India’s economy rebounded in the April-June quarter even while a devastating second wave of Covid-19 swept the country, with growth of over 20 per cent compared to a year earlier driven by a surge in manufacturing and higher consumer spending.
The expansion nevertheless fell short of the 21.4 per cent predicted by the central bank, which some analysts said would make the Reserve Bank of India (RBI) more likely to retain its accommodative stance until at least year-end, reports Reuters.
Gross domestic product expanded 20.1 per cent in April-June, the first quarter of India’s fiscal year, compared with the same period a year earlier, driven mainly by manufacturing and construction, the statistics ministry said on Tuesday.
That was in line with a Reuters poll forecast of 20.0 per cent and compared with a record contraction of 24.4 per cent in the same quarter of 2020.
The period included April-May’s second wave of the coronavirus pandemic but activity was less affected than during last year’s initial spread because lockdown measures adopted were less stringent.
The Indian economy, Asia’s third-largest, shrank 7.3 per cent in 2020/21, putting it among major economies hit worst by the Covid-19 crisis.
The government’s chief economic adviser KV Subramanian said private investments and consumer spending were driving a V-shaped recovery, and that the economy was well placed to deal with the impacts of any move by the US Federal Reserve to tighten liquidity.
“India is poised for stronger growth,” he said, citing government reforms and the easing of inflationary pressures while cautioning that certain services were still not seeing “green shoots”.
While advanced economies have provided massive stimulus to support consumption, Prime Minister Narendra Modi has opted to raise infrastructure spending and pursue privatisation of state companies and tax reforms to bolster India’s growth prospects, while providing free foodgrains to the poor.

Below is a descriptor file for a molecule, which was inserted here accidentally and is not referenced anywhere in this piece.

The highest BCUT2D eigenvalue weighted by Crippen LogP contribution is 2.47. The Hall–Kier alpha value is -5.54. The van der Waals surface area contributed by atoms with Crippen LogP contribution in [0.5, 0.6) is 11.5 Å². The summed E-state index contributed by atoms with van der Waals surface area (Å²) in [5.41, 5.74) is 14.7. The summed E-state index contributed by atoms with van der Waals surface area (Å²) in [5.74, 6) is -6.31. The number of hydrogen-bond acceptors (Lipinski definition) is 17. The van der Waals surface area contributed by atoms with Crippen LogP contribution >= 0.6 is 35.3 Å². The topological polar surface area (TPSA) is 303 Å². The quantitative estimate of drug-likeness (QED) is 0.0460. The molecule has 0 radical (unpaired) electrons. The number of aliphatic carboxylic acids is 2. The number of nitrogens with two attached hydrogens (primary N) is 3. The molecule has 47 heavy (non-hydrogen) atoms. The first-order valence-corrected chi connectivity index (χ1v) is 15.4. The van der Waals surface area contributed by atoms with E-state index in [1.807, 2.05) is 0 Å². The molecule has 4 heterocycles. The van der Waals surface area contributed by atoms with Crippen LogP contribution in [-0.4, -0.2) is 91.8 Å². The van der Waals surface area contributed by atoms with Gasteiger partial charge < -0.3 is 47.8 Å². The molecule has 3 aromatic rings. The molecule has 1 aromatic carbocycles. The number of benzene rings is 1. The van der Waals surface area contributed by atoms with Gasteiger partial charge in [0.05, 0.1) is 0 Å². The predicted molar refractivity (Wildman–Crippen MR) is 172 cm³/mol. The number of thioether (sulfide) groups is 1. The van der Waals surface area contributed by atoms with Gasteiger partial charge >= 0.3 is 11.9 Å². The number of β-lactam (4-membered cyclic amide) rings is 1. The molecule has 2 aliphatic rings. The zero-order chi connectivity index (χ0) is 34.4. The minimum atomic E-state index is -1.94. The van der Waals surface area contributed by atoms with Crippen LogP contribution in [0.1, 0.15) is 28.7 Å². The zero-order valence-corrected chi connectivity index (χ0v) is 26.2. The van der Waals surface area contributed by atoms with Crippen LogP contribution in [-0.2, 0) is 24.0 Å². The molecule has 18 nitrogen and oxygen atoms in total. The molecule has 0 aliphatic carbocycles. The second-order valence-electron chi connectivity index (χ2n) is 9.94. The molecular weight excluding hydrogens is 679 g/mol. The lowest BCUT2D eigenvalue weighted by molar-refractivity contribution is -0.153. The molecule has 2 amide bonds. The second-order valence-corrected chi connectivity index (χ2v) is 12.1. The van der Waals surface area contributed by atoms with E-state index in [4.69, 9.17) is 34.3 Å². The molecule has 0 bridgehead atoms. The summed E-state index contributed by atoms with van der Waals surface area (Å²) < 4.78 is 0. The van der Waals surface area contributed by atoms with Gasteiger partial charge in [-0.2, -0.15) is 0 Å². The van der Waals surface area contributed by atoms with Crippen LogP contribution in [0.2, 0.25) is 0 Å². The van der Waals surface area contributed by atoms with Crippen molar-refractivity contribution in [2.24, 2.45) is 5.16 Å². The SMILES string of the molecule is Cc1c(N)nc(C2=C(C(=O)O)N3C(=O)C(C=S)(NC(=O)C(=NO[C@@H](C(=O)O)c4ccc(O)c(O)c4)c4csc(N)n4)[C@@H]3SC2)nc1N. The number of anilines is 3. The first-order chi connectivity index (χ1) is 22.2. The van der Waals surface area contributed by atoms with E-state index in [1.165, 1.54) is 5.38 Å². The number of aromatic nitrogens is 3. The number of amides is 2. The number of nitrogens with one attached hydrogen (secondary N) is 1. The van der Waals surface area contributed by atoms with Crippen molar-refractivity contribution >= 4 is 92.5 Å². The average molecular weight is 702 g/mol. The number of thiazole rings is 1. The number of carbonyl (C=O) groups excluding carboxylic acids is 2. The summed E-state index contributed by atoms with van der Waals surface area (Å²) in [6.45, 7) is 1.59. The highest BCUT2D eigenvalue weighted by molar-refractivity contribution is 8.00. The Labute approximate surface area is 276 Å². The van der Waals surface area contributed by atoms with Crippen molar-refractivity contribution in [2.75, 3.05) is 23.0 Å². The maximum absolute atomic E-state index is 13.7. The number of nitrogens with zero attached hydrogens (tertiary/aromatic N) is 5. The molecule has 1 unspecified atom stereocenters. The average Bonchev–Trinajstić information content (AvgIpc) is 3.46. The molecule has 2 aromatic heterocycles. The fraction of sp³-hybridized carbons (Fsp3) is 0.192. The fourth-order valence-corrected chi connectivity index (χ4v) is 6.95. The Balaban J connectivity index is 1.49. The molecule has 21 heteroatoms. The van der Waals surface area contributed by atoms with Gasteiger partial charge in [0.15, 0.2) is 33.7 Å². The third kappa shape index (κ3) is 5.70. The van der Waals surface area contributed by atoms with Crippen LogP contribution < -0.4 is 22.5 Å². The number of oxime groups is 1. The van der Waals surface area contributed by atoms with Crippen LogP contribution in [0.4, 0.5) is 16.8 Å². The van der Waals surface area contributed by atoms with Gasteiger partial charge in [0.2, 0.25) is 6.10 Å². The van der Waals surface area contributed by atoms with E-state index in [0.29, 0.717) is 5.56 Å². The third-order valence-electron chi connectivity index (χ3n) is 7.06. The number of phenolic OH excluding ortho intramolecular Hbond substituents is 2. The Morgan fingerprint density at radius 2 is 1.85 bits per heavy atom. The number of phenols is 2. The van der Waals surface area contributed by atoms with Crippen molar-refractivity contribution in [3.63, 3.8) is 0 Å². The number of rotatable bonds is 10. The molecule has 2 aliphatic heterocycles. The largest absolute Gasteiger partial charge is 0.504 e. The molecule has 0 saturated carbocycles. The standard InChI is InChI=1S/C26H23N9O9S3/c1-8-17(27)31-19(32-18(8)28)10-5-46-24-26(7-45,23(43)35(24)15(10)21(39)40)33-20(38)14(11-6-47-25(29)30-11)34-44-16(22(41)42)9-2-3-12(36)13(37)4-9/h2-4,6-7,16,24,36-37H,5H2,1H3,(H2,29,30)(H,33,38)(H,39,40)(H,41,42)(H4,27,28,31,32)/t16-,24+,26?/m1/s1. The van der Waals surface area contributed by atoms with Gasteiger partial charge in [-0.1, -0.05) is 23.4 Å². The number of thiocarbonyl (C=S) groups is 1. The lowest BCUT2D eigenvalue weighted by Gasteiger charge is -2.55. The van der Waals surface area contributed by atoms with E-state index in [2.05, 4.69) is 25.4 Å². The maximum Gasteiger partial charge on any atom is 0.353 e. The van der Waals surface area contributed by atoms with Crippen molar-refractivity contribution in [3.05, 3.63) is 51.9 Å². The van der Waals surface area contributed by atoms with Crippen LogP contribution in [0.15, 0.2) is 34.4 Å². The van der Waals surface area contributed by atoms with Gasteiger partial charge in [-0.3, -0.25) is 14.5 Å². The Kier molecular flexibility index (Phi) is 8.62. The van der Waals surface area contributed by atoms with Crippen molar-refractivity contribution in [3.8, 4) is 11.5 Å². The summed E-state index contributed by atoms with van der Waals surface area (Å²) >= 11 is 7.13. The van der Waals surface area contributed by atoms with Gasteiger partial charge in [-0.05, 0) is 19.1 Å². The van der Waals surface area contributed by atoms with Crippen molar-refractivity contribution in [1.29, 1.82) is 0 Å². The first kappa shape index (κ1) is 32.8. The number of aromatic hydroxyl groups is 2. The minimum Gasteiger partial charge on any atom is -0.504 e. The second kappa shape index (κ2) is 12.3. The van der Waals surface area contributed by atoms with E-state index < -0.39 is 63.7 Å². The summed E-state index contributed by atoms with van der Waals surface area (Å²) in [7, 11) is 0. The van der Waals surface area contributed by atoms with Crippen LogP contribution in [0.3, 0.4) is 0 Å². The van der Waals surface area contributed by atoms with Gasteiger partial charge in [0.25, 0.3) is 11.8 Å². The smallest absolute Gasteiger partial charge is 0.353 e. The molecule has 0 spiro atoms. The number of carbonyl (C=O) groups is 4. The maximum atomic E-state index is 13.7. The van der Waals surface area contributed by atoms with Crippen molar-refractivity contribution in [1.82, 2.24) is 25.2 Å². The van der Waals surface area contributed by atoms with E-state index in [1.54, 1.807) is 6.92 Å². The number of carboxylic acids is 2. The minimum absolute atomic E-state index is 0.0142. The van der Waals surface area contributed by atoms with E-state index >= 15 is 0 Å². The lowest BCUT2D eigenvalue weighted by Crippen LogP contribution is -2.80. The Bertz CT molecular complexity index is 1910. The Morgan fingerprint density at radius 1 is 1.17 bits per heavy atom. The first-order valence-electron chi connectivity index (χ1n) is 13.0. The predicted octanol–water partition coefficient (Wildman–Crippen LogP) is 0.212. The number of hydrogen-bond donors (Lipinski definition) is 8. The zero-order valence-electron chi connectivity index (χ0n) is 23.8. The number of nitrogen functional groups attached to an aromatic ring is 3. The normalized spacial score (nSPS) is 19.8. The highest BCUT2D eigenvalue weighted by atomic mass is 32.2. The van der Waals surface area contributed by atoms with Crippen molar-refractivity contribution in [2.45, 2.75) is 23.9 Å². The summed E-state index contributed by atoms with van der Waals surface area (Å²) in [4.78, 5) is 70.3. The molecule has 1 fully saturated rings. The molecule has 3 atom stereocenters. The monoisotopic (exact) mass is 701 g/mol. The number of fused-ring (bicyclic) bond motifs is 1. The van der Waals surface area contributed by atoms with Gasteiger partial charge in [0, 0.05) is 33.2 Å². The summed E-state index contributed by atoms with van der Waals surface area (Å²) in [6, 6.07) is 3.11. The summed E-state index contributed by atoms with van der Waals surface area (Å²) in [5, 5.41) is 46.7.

The RBI, which has kept its monetary policy loose, has forecast annual growth of 9.5 per cent in the current fiscal year while warning about the possibility of a third pandemic wave.
Consumer spending, the main driver of the economy, rose 19.34 per cent year-on-year in April-June from a year ago, but remained lower than its pre-pandemic level.
Investment rose 55.3 per cent compared with growth of 10.9 per cent in the previous quarter, while state spending contracted 5 per cent after growing 28.3 per cent in January-March, Tuesday’s data showed.
Annual growth of 49.6 per cent in manufacturing in April-June was a leap from 6.9 per cent in the previous quarter and showed new anti-Covid-19 curbs had only a limited impact on activity.
Risk Of Spike In Infections
Many analysts said the risk of spiking infections from the Delta variant and the sluggish pace of vaccinations in some states could slow momentum, however, with the economy unlikely to regain its pre-pandemic size of about $2.9 trillion before the middle of fiscal year 2022-23.
“Vaccination progress will be crucial, given the possibility of a third wave of infections and the experience of countries which witnessed it,” said Sreejith Balasubramanian, economist- fund management at IDFC AMC in Mumbai.
Retail, auto sales, farm output, construction and exports have all picked up since June, supporting the government’s claim of a fast recovery, but sectors such as transport and tourism spending remain weak.
Many forward indicators remain below pre-pandemic levels, noted Shashank Mendiratta, economist at IBM in New Delhi.
“With substantial slack still in the economy, continued policy support will be required to get activity back to normalcy,” he said.